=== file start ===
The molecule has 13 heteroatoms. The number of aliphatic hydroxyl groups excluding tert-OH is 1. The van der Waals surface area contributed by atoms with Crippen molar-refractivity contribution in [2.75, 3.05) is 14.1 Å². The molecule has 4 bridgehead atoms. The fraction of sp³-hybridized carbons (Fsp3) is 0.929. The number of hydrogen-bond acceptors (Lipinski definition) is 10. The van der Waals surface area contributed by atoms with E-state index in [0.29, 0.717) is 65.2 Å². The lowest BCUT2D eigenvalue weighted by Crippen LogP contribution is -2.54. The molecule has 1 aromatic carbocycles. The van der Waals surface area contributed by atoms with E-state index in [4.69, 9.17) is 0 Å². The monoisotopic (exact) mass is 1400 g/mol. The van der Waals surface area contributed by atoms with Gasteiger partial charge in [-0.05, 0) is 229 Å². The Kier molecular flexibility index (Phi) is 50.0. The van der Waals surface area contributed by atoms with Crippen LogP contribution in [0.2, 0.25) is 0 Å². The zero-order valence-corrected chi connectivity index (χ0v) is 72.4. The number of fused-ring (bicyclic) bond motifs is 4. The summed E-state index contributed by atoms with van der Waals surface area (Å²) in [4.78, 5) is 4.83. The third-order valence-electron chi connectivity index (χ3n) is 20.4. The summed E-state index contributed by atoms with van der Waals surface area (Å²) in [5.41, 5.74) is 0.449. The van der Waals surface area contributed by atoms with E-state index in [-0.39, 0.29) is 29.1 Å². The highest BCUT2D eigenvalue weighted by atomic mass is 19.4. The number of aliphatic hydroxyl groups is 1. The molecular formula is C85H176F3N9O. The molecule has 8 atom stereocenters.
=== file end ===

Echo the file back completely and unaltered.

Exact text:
The molecule has 13 heteroatoms. The number of aliphatic hydroxyl groups excluding tert-OH is 1. The van der Waals surface area contributed by atoms with Crippen molar-refractivity contribution in [2.75, 3.05) is 14.1 Å². The molecule has 4 bridgehead atoms. The fraction of sp³-hybridized carbons (Fsp3) is 0.929. The number of hydrogen-bond acceptors (Lipinski definition) is 10. The van der Waals surface area contributed by atoms with E-state index in [0.29, 0.717) is 65.2 Å². The lowest BCUT2D eigenvalue weighted by Crippen LogP contribution is -2.54. The molecule has 1 aromatic carbocycles. The van der Waals surface area contributed by atoms with E-state index in [4.69, 9.17) is 0 Å². The monoisotopic (exact) mass is 1400 g/mol. The van der Waals surface area contributed by atoms with Gasteiger partial charge in [-0.05, 0) is 229 Å². The Kier molecular flexibility index (Phi) is 50.0. The van der Waals surface area contributed by atoms with Crippen LogP contribution in [0.2, 0.25) is 0 Å². The zero-order valence-corrected chi connectivity index (χ0v) is 72.4. The number of fused-ring (bicyclic) bond motifs is 4. The summed E-state index contributed by atoms with van der Waals surface area (Å²) in [4.78, 5) is 4.83. The third-order valence-electron chi connectivity index (χ3n) is 20.4. The summed E-state index contributed by atoms with van der Waals surface area (Å²) in [5.41, 5.74) is 0.449. The van der Waals surface area contributed by atoms with E-state index in [-0.39, 0.29) is 29.1 Å². The highest BCUT2D eigenvalue weighted by atomic mass is 19.4. The number of aliphatic hydroxyl groups is 1. The molecular formula is C85H176F3N9O. The molecule has 8 atom stereocenters.